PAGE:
young, Although she knows my days are past the

best, Simply I credit her false-speaking tongue; On both sides thus is simple truth suppress'd. But wherefore says she not she is unjust? And wherefore say not I that I am old ? 0, love's best habit is in seeming trust, And age in love loves not to have years

told : Therefore I lie with her, and she with me, And in our faults by lies we flatter'd be.


Love is my sin, and thy dear virtue hate, Hate of my sin, grounded on sinful loving : 0, but with mine compare thou thine own

state, And thou shalt find it merits not reproving; Or if it do, not from those lips of thine, That have profaned their scarlet ornaments, And seal'd false bonds of love as oft as mine; Robb’d others' beds' revenues of their rents. Be it lawful I love thee, as thou lov'st those Whom thine eyes woo as mine importune

thee : Root pity in thy heart, that, when it grows, Thy pity may deserve to pitied be. If thou dost seek to have what thou dost

hide, By self-example mayst thou bedenied !-142. My love is as a fever, longing still For that which longer nurseth the disease ; Feeding on that which doth preserve the ill, The uncertain sickly appetite to please. My reason, the physician to my love, Angry that his prescriptions are not kept, Hath left me, and I desperate now approve, Desire is death, which physic did except. Past cure I am, now reason is past care, And frantic mad with evermore unrest; My thoughts and my discourse as mad men's

are, At random from the truth vainly express'd ; For I have sworn thee fair, and thought

thee bright, Who art as black as hell, as dark as night.

--147. O me! what eyes hath love put in my head, Which have no correspondence with true sight? Or, if they have, where is my judgment fled, That censures falsely what they see aright? If that be fair whereon my false eyes dote, What means the world to say it is not so? If it be not, then love doth well denote Love's eye is not so true as atl men's : no, How can it? O how can Love's eye be true, That is so vex'd with watching and with tears? No marvel then though I mistake my view; The sun itself sees not till heaven clears. O cunning Love ! with tears thou keep'st

me blind, Lest eyes well-seeing thy foul faults should

find.-148. O, from what power hast thou this powerful

might, With insufficiency my heart to sway?

In faith I do not love thee with mine eyes,
For they in thee a thousand errors note;
But 't is my heart that loves what they de.

spise, Who in despite of view is pleased to dote. Nor are mine ears with thy tongue's tune

delighted; Nor tender feeling to base touches prone, Nor taste nor smell, desire to be invited To any sensual feast with thee alone : But my five wits, nor my five senses can Dissuade one foolish heart from serving thee, Who leaves unsway'd the likeness of a man, Thy proud heart's slave and vassal wretch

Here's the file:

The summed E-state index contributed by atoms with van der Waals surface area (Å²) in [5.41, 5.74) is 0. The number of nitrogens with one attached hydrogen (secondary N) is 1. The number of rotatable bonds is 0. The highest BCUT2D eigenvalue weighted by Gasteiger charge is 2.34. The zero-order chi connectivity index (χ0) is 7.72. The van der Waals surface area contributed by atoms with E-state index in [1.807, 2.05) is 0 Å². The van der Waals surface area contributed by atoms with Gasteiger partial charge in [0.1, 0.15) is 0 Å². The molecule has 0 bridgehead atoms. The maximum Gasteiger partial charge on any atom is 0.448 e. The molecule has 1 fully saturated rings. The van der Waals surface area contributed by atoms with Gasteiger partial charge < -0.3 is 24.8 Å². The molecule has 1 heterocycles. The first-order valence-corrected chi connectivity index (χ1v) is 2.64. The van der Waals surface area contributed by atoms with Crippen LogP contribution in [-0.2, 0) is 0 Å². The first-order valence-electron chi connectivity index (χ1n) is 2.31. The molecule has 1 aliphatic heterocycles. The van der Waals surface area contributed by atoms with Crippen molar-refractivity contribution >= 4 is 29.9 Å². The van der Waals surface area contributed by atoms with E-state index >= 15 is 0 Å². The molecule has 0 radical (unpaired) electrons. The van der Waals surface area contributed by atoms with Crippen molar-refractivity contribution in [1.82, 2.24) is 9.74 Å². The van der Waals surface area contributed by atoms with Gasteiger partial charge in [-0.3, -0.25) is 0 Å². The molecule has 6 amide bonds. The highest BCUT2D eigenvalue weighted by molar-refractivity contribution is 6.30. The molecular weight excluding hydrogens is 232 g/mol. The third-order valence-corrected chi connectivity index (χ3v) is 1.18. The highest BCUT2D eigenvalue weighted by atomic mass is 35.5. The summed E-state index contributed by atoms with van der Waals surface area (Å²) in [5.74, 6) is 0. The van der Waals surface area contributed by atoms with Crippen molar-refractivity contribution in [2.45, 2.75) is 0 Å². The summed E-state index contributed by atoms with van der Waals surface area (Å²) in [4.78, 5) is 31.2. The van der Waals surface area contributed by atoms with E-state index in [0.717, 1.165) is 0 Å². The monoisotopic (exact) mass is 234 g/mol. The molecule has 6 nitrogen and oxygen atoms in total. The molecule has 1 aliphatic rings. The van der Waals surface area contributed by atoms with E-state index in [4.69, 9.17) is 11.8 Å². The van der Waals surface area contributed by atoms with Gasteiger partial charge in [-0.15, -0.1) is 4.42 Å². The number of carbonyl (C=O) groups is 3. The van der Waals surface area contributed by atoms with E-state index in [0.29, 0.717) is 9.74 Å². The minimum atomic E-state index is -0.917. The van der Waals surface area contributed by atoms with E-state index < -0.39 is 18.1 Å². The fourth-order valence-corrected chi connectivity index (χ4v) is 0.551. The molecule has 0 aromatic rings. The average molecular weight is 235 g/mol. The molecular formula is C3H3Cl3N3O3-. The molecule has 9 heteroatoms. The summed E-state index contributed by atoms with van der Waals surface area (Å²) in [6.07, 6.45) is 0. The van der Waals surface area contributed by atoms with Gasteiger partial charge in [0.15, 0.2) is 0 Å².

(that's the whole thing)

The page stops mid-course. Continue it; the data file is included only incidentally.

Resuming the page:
to be: Only my plague thus far I count my gain, That she that makes me sin awards me


To make me give the lie to my true sight, Beshrew that heart that makes my heart to And swear that brightness doth not grace the

groan day?

For that deep wound it gives my friend and Whence hast thou this becoming of things ill,

me ! That in the very refuse of thy deeds

Is 't not enough to torture me alone, There is such strength and warrantise of skill, But slave to slavery my sweet'st friend must That in my mind thy worst all best exceeds ?

be? Who taught thee how to make me love thee Me from myself thy cruel eye hath taken, more,

And my next self thou harder hast engross'd; The more I hear and see just cause of hate? Of him, myself, and thee, I am forsaken; 0, though I love what others do abhor,

A torment thrice three-fold thus to be cross'd. With others thou shouldst not abhor my state; Prison my heart in thy steel bosom's ward,

If thy unworthiness raised love in me, But then my friend's heart let my poor heart More worthy I to be beloved of thee.—150. bail ;

Who e'er keeps me, let my heart be his guard; Love is too young to know what conscience is; Thou canst not then use rigour in my jail : Yet who knows not conscience is born of love?

And yet thou wilt; for I, being pent in thee, Then, gentle cheater, urge not my amiss,

Perforce am thine, and all that is in me.Lest guilty of my faults thy sweet self prove.

133. For thou betraying me, I do betray

So now I have confess'd that he is thine, My nobler part to my gross body's treason; And I myself am mortgaged to thy will; My soul doth tell my body that he may Myself I'll forfeit, so that other mine Triumph in love; flesh stays no farther reason, Thou wilt restore, to be my comfort still: But, rising at thy name, doth point out thee But thou wilt not, nor he will not be free, As his triumphant prize. Proud of this pride, For thou art covetous, and he is kind; He is contented thy poor drudge to be,